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Green finance crucial for inclusive and sustainable growth

By Zhang Yue | China Daily | Updated: 2021-06-15 09:21
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Construction site of a wind power project in Putian, Fujian province. [Photo/Xinhua]

Green strides, especially in development finance, will help nations recovering from COVID-19 to achieve inclusive, sustainable economic growth, as a result of the greater global synergy, cooperation on international standards and development finance.

Countries should work more closely to stop the pandemic and prevent damage to the economy. But it is also important for them to transform their development models and pursue growth with less carbon emissions, United Nations Secretary-General Antonio Guterres said in his video address to the International Finance Forum in Beijing last month. Though the global economy is picking up, the world is still faced with a "lost decade for development". There are still grave setbacks in the world's efforts to achieve the Sustainable Development Goals by 2030, keep the 1.5-degree goal of the Paris Agreement within reach by 2050, he said.

Some experts, however, are of the view that the low-carbon path may not be that easy for developing countries with a relatively slower pace of economic and industrial upgrading, as their efforts are focused largely on dealing with pandemic fallouts.

Efforts are already underway in this regard in China, they said. In the Government Work Report delivered in March, Premier Li Keqiang said that to become carbon-neutral, the country must have policies to foster green and low-carbon development.

According to a study conducted by Tsinghua University last year, to meet the national green goals, China will need to invest about 138 trillion yuan ($21 trillion) by 2060.

This means that "green finance "will become crucial for investment, and development banks must do more to help and contribute in this regard, said Zhou Xuedong, vice-president of the China Development Bank.

Past experiences have shown that development finance institutions are capable of providing long-term, large-scale funds at relatively lower cost, he said.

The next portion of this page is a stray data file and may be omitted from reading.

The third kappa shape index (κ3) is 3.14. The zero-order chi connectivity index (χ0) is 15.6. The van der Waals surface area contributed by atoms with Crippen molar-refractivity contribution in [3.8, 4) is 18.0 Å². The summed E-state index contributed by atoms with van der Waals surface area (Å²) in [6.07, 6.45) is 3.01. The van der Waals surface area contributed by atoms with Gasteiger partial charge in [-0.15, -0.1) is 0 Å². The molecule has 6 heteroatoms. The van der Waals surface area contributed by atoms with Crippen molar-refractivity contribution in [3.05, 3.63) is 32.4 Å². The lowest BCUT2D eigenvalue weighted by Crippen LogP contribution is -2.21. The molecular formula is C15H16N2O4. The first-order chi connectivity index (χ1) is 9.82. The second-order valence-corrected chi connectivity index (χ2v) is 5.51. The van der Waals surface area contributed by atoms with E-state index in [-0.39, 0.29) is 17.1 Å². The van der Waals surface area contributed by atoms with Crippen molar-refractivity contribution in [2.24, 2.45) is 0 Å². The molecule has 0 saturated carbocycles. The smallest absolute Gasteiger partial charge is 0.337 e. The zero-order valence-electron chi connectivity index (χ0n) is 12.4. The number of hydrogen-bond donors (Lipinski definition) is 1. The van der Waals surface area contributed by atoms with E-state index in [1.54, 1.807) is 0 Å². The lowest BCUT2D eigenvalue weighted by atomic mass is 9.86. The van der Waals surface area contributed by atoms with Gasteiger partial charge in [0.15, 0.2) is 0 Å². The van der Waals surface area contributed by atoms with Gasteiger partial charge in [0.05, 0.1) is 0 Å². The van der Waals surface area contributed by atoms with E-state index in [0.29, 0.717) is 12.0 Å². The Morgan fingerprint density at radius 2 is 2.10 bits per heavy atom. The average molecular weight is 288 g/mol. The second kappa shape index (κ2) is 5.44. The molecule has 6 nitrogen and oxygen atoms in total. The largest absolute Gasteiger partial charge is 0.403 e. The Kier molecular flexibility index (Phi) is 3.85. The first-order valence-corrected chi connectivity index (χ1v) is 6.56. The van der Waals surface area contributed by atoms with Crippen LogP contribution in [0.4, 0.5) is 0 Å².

But what is more crucial is to make sure that the idea of green finance is deeply integrated into each part of the bank's services. He said that the China Development Bank will work more proactively to foster international cooperation in green finance and adopt innovative steps to boost green lending.

While making green financing more comprehensive, it is necessary to have mandatory information disclosure and effective standards for green finance products, such as green bonds.

Though different countries have different responsibilities, the low-carbon emission standards and relative green finance support should be unified, said Jin Liqun, president of the Asian Infrastructure Investment Bank. Jin said that though the international community is making progress, more efforts are needed in coming up with effective problem-solving mechanisms.

Consensus also needs to be reached as early as possible, he said.

Some experts believe that the government also has a critical role to play. Qi Ye, a professor of environmental policy at Tsinghua University School of Public Policy and Management, believes that despite support from development finance, governments of all countries must find ways to innovate their governance capabilities.

"Realizing greener growth and reducing carbon emissions does not mean only changes in industries, but also a lot of technological innovation," he said. "Governments should improve their governance capability in such a manner that the incentive role of the market is brought into full play to generate more technological innovation in green development."

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